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Florida doctor speaks on latest six-week abortion ban in the state


(NEW YORK) — As Florida’s six-week abortion ban took effect Wednesday, Dr. Robyn Schickler, CMO of Planned Parenthood of Southwest and Central Florida, discussed counseling patients who may be seeking abortions beyond six weeks of pregnancy.

Schickler recently had to inform her patients that Florida does not offer abortion services, and had to refer them to nearby states that do. She explains that it is a difficult conversation to have.

ABC News Live sat down with Schickler as she discussed the latest abortion ban in Florida.

ABC NEWS LIVE: For more about the latest abortion ban in Florida, we want to bring in Chief Medical Officer Dr. Robyn Schickler from Planned Parenthood of Southwest and Central Florida. Doctor, thank you so much for joining us. What are your conversations like with patients who arrive at Planned Parenthood for an abortion and are more than six weeks pregnant?

SCHICKLER: Yeah. So that’s a very hard conversation. And, you know, we actually did have to start having those before today because Florida does have a 24-hour waiting period. So there were patients that we saw yesterday and even the day before, that we wouldn’t be able to get in before May 1. It’s, it’s a hard conversation. We tell them that we would not be able to provide the abortion to them in the state of Florida, and we provide them their options. And if they want to continue seeking an abortion, then we have patient navigators that can help them get to where they need to go, and get the resources to get to where they need to go.

ABC NEWS LIVE: And so when you say you provide them options, does that mean you give them recommendations outside of the state?

SCHICKLER: Yes. So, we give them recommendations for different clinics that are outside the state. And if they need something, like navigation services from us, we can provide that.

ABC NEWS LIVE: And I want to back up for a little bit because we’ve heard a lot of conversations about many women not even knowing that they’re pregnant at six weeks. Is that something that you run into as well?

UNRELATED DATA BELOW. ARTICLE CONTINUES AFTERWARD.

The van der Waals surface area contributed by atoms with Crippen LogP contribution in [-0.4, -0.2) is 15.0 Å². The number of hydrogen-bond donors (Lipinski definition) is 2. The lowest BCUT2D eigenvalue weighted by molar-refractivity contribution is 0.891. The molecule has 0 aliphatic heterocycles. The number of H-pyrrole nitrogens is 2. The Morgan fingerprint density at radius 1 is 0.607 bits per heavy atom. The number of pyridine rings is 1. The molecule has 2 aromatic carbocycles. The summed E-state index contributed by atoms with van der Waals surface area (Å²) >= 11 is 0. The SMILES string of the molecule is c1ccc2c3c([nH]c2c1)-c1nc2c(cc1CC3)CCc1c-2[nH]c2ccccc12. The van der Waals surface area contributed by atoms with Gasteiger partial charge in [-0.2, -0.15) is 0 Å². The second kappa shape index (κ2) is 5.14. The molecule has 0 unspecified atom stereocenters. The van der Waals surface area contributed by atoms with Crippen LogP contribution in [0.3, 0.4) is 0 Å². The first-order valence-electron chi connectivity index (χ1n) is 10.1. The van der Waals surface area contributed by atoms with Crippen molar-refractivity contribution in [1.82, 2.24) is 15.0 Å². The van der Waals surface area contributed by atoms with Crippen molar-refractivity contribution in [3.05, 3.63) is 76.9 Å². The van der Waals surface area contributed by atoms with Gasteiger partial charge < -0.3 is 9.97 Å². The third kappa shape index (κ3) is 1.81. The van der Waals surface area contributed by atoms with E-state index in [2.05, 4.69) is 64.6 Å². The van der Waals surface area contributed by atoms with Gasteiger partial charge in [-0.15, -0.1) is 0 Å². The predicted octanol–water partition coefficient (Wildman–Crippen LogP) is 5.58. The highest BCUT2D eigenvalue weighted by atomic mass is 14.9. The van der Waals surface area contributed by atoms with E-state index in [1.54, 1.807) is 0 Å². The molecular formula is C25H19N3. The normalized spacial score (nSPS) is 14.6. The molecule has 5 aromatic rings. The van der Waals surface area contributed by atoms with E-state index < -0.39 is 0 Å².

SCHICKLER: Yes. So the way we date a pregnancy is we count from the first day of the last menstrual period. That’s also basically what ultrasounds go on. So if someone has a regular period, by the time they’ve missed a period, they’re already four weeks along. And so that gives them little time to, to one, even just realize that they missed a period. And two, to obtain the care that they need. So six weeks is really a tiny amount of time. And the majority of patients that I’ve seen in my practice don’t even know till they’re at least six weeks.

ABC NEWS LIVE: And what are you hearing from these patients right now, especially in regards to having to seek health care out of the state of Florida?

SCHICKLER: These patients are frustrated. You know, and it’s a mixture. Some patients are aware of what’s going on. Some people, you know, are busy in their lives and and don’t have the time to keep track of everything going on. And so it’s the first time they’ve heard about it, when we say we can’t take care of them. They’re frustrated. They’re mad. They they just came in to get health care, and now they’re being told that they can’t, and that they have to travel hundreds if not thousands of miles out of the state of Florida from their home to get that care.

ABC NEWS LIVE: And with the six-week ban now taking effect, what concerns you most with regard to a pregnant person’s physical and emotional health?

SCHICKLER: Yeah, I think, you know, people are going to continue pregnancies that put them at high risk of both physical and mental and emotional harm and anguish and distress. And I think we’re going to see an increase in things like maternal morbidity or sick women who are pregnant because we can’t intervene before any of that happens.

ABC NEWS LIVE: Can you tell us about what’s next? Because there’s a lot that that still isn’t known, as you said, even for somebody to define what constitutes putting the mother’s life at risk. And I know that there’s an amendment on the ballot for the November election to limit the government’s power. Tell us what that amendment seeks to do.

SCHICKLER: Yeah. So this amendment is really to get our rights back. It’s to a to be able to seek medical care and obtain that medical care without the government intervening in that care. And we deserve that right, our patients deserve that right — to seek whatever medical care they need. And abortion happens to be part of that medical care for many people.

ABC NEWS LIVE: Dr. Robin Schickler, we thank you so much for your time and insight. Really appreciate it.

SCHICKLER: Thank you.

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